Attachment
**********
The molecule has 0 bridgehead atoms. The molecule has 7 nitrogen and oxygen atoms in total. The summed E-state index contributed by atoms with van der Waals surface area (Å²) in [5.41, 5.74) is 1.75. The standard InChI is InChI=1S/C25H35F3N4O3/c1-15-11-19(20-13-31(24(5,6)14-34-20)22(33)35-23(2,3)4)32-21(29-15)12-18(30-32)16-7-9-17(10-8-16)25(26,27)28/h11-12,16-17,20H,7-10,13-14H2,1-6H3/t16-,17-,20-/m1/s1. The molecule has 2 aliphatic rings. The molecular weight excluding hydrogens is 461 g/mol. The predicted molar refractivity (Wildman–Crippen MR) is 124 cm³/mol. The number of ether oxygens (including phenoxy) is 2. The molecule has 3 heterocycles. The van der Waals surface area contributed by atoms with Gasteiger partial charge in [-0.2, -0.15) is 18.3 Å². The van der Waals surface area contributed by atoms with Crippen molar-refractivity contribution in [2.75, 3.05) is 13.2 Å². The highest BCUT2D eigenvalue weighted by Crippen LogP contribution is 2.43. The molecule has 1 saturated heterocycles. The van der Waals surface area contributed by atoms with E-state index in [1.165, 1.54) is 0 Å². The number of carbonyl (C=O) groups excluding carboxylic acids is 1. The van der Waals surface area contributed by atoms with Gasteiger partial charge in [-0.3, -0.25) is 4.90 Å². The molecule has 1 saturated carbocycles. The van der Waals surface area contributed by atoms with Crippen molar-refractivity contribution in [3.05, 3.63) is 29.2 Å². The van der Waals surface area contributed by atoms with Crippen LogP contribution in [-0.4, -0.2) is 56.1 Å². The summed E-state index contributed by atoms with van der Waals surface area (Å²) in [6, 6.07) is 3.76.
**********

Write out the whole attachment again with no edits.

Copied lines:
The molecule has 0 bridgehead atoms. The molecule has 7 nitrogen and oxygen atoms in total. The summed E-state index contributed by atoms with van der Waals surface area (Å²) in [5.41, 5.74) is 1.75. The standard InChI is InChI=1S/C25H35F3N4O3/c1-15-11-19(20-13-31(24(5,6)14-34-20)22(33)35-23(2,3)4)32-21(29-15)12-18(30-32)16-7-9-17(10-8-16)25(26,27)28/h11-12,16-17,20H,7-10,13-14H2,1-6H3/t16-,17-,20-/m1/s1. The molecule has 2 aliphatic rings. The molecular weight excluding hydrogens is 461 g/mol. The predicted molar refractivity (Wildman–Crippen MR) is 124 cm³/mol. The number of ether oxygens (including phenoxy) is 2. The molecule has 3 heterocycles. The van der Waals surface area contributed by atoms with Gasteiger partial charge in [-0.2, -0.15) is 18.3 Å². The van der Waals surface area contributed by atoms with Crippen molar-refractivity contribution in [2.75, 3.05) is 13.2 Å². The highest BCUT2D eigenvalue weighted by Crippen LogP contribution is 2.43. The molecule has 1 saturated heterocycles. The van der Waals surface area contributed by atoms with E-state index in [1.165, 1.54) is 0 Å². The number of carbonyl (C=O) groups excluding carboxylic acids is 1. The van der Waals surface area contributed by atoms with Gasteiger partial charge in [-0.3, -0.25) is 4.90 Å². The molecule has 1 saturated carbocycles. The van der Waals surface area contributed by atoms with Crippen molar-refractivity contribution in [3.05, 3.63) is 29.2 Å². The van der Waals surface area contributed by atoms with Crippen LogP contribution in [-0.4, -0.2) is 56.1 Å². The summed E-state index contributed by atoms with van der Waals surface area (Å²) in [6, 6.07) is 3.76.